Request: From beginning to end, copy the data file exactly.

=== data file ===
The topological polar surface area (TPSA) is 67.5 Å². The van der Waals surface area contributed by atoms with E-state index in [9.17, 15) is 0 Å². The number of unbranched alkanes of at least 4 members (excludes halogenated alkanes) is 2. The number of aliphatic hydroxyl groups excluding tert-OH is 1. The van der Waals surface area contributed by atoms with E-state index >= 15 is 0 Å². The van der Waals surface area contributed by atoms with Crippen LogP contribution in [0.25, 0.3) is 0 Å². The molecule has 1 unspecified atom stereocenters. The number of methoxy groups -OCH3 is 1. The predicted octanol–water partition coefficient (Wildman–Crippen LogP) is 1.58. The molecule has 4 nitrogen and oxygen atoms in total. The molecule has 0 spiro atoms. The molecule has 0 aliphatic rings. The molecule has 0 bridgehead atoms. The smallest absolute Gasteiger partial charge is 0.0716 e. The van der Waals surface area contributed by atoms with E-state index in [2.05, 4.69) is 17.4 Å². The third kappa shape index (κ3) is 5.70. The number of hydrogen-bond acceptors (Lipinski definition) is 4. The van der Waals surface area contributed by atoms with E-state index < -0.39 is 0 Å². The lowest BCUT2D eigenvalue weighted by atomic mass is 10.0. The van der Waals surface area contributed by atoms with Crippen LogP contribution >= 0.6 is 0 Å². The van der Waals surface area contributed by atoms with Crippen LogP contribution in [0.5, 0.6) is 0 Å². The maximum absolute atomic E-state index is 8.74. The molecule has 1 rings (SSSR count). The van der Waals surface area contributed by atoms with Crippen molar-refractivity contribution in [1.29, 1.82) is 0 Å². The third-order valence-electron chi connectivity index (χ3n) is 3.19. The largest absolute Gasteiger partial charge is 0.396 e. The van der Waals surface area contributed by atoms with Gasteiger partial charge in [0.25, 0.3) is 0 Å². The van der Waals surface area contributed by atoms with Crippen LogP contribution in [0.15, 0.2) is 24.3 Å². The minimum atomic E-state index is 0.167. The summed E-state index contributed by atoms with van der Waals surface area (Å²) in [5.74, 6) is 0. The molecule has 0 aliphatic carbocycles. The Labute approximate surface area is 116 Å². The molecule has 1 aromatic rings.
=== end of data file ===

The topological polar surface area (TPSA) is 67.5 Å². The van der Waals surface area contributed by atoms with E-state index in [9.17, 15) is 0 Å². The number of unbranched alkanes of at least 4 members (excludes halogenated alkanes) is 2. The number of aliphatic hydroxyl groups excluding tert-OH is 1. The van der Waals surface area contributed by atoms with E-state index >= 15 is 0 Å². The van der Waals surface area contributed by atoms with Crippen LogP contribution in [0.25, 0.3) is 0 Å². The molecule has 1 unspecified atom stereocenters. The number of methoxy groups -OCH3 is 1. The predicted octanol–water partition coefficient (Wildman–Crippen LogP) is 1.58. The molecule has 4 nitrogen and oxygen atoms in total. The molecule has 0 spiro atoms. The molecule has 0 aliphatic rings. The molecule has 0 bridgehead atoms. The smallest absolute Gasteiger partial charge is 0.0716 e. The van der Waals surface area contributed by atoms with E-state index in [2.05, 4.69) is 17.4 Å². The third kappa shape index (κ3) is 5.70. The number of hydrogen-bond acceptors (Lipinski definition) is 4. The van der Waals surface area contributed by atoms with E-state index < -0.39 is 0 Å². The lowest BCUT2D eigenvalue weighted by atomic mass is 10.0. The van der Waals surface area contributed by atoms with Crippen LogP contribution >= 0.6 is 0 Å². The van der Waals surface area contributed by atoms with Crippen LogP contribution in [0.5, 0.6) is 0 Å². The maximum absolute atomic E-state index is 8.74. The molecule has 1 rings (SSSR count). The van der Waals surface area contributed by atoms with Crippen molar-refractivity contribution in [1.29, 1.82) is 0 Å². The third-order valence-electron chi connectivity index (χ3n) is 3.19. The largest absolute Gasteiger partial charge is 0.396 e. The van der Waals surface area contributed by atoms with Gasteiger partial charge in [0.25, 0.3) is 0 Å². The van der Waals surface area contributed by atoms with Crippen LogP contribution in [0.15, 0.2) is 24.3 Å². The minimum atomic E-state index is 0.167. The summed E-state index contributed by atoms with van der Waals surface area (Å²) in [5.74, 6) is 0. The molecule has 0 aliphatic carbocycles. The Labute approximate surface area is 116 Å². The molecule has 1 aromatic rings.